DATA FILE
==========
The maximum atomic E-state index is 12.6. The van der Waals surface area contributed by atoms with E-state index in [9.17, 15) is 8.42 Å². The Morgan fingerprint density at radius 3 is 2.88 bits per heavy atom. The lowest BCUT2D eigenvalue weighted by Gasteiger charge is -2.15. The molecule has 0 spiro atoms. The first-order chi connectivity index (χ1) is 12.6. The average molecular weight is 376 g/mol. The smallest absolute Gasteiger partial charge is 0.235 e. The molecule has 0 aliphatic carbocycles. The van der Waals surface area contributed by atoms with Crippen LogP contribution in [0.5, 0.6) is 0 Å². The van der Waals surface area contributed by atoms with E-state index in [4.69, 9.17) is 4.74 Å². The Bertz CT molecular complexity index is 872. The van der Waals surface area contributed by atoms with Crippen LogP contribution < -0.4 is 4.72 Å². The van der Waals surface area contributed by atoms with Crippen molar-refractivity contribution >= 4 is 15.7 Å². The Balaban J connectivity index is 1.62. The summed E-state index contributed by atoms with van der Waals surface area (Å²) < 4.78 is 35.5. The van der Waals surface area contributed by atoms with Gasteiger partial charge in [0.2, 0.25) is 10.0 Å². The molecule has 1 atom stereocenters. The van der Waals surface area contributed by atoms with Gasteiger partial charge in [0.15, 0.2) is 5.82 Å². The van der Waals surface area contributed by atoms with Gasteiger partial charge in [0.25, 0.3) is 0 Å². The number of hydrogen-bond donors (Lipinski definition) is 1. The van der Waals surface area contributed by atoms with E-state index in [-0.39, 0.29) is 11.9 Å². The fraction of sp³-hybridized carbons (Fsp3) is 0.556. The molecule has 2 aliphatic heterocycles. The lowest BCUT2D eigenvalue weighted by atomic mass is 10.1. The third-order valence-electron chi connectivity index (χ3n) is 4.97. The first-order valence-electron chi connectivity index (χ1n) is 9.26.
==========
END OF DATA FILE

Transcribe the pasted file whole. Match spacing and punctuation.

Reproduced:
The maximum atomic E-state index is 12.6. The van der Waals surface area contributed by atoms with E-state index in [9.17, 15) is 8.42 Å². The Morgan fingerprint density at radius 3 is 2.88 bits per heavy atom. The lowest BCUT2D eigenvalue weighted by Gasteiger charge is -2.15. The molecule has 0 spiro atoms. The first-order chi connectivity index (χ1) is 12.6. The average molecular weight is 376 g/mol. The smallest absolute Gasteiger partial charge is 0.235 e. The molecule has 0 aliphatic carbocycles. The van der Waals surface area contributed by atoms with Crippen LogP contribution in [0.5, 0.6) is 0 Å². The van der Waals surface area contributed by atoms with E-state index in [4.69, 9.17) is 4.74 Å². The Bertz CT molecular complexity index is 872. The van der Waals surface area contributed by atoms with Crippen LogP contribution < -0.4 is 4.72 Å². The van der Waals surface area contributed by atoms with Crippen molar-refractivity contribution >= 4 is 15.7 Å². The Balaban J connectivity index is 1.62. The summed E-state index contributed by atoms with van der Waals surface area (Å²) < 4.78 is 35.5. The van der Waals surface area contributed by atoms with Gasteiger partial charge in [0.2, 0.25) is 10.0 Å². The molecule has 1 atom stereocenters. The van der Waals surface area contributed by atoms with Gasteiger partial charge in [0.15, 0.2) is 5.82 Å². The van der Waals surface area contributed by atoms with Gasteiger partial charge in [0.25, 0.3) is 0 Å². The number of hydrogen-bond donors (Lipinski definition) is 1. The van der Waals surface area contributed by atoms with E-state index in [-0.39, 0.29) is 11.9 Å². The fraction of sp³-hybridized carbons (Fsp3) is 0.556. The molecule has 2 aliphatic heterocycles. The lowest BCUT2D eigenvalue weighted by atomic mass is 10.1. The third-order valence-electron chi connectivity index (χ3n) is 4.97. The first-order valence-electron chi connectivity index (χ1n) is 9.26.